THE BLOG
07/02/2007 04:57 am ET Updated May 25, 2011

POLL: Post/Kaiser/Harvard on Independents

The front page of Sunday's Washington Post featured their major new survey of self-identified
political independents conducted with Harvard University
and the Kaiser Family Foundation (story,
full
report
). The survey consisted of a base random sample of 2,140 all adults,
plus an unspecified number of "additional interviews with randomly selected
self-identified independents for a total of 1,014 political independents."

The findings among independents confirm many of the findings
reported elsewhere. Two excerpts from the Post
article (percentages among all independents added in brackets):

Fueled by dissatisfaction with the
president and opposition to the Iraq
war, independents continue to lean heavily toward the Democrats. Two-thirds [67%]
said the war is not worth fighting, three in five [62%] said they think the United States cannot stabilize Iraq, and three in five [62%] believed that the
campaign against terrorism can succeed without a clear victory in Iraq...

Seventy-seven percent of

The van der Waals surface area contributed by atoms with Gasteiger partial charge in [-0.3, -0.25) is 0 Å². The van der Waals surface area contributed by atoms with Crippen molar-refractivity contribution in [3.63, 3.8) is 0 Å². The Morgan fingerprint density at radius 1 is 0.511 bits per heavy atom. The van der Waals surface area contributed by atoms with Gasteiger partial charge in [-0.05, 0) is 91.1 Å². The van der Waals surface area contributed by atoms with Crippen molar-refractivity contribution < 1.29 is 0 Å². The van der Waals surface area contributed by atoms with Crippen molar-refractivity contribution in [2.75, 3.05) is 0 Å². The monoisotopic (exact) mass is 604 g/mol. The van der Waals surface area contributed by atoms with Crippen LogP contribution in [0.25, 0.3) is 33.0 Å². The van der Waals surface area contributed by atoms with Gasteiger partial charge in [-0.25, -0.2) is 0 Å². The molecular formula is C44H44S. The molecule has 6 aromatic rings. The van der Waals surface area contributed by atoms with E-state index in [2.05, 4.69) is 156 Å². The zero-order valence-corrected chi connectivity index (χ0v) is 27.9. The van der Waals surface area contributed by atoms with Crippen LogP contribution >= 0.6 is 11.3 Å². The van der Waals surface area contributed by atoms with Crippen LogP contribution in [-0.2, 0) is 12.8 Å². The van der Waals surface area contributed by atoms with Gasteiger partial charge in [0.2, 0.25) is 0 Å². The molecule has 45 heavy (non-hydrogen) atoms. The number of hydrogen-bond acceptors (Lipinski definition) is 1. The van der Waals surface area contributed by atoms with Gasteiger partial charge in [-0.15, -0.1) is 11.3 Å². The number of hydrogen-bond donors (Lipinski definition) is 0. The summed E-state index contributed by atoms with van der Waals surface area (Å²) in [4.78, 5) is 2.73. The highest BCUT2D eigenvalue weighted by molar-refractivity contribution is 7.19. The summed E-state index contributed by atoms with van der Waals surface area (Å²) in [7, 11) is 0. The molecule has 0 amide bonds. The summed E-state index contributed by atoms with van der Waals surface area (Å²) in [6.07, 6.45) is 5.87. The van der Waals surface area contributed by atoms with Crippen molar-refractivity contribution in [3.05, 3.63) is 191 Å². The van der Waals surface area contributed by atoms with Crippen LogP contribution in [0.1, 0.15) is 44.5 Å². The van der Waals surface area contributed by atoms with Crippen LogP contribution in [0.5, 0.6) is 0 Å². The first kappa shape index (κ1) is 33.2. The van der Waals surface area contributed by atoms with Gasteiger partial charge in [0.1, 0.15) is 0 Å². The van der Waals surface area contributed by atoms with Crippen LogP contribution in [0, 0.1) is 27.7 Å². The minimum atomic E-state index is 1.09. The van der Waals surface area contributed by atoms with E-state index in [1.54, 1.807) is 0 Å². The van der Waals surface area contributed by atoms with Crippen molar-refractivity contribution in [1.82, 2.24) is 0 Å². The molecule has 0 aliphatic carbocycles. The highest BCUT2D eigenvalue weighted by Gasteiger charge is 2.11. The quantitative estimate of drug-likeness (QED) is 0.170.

independents said they would seriously consider an independent presidential
candidate, and a majority [56%] said they would consider supporting Bloomberg,
whose recent shift in party registration from Republican to unaffiliated stoked
speculation about a possible run in 2008.

The most unique aspect of the study was their ability to
disaggregate independents, confirming something political scientists and
campaign strategists have long believed: the "independent" label encompasses a variety
of different political orientations and philosophies. Again, from the Post story (with percentages among all
independents added):

Five categories of independents
emerged from the analysis of the survey results:

"Deliberators" [18%], who are
classic swing voters.

"Disillusioned" [18%], who are
acutely upset with politics today.

"Dislocated" [16%], who are
both social liberals and fiscal conservatives.

"Disguised" [24%], who are
partisans on the left and right who behave almost identically to Democrats or
Republicans.

"Disengaged" [24%], who
generally sit on the political sidelines.

This brief block quote does the study little justice. Both full
story
and the graphic summaries
of each of the above cluster groupings are worth reading in full.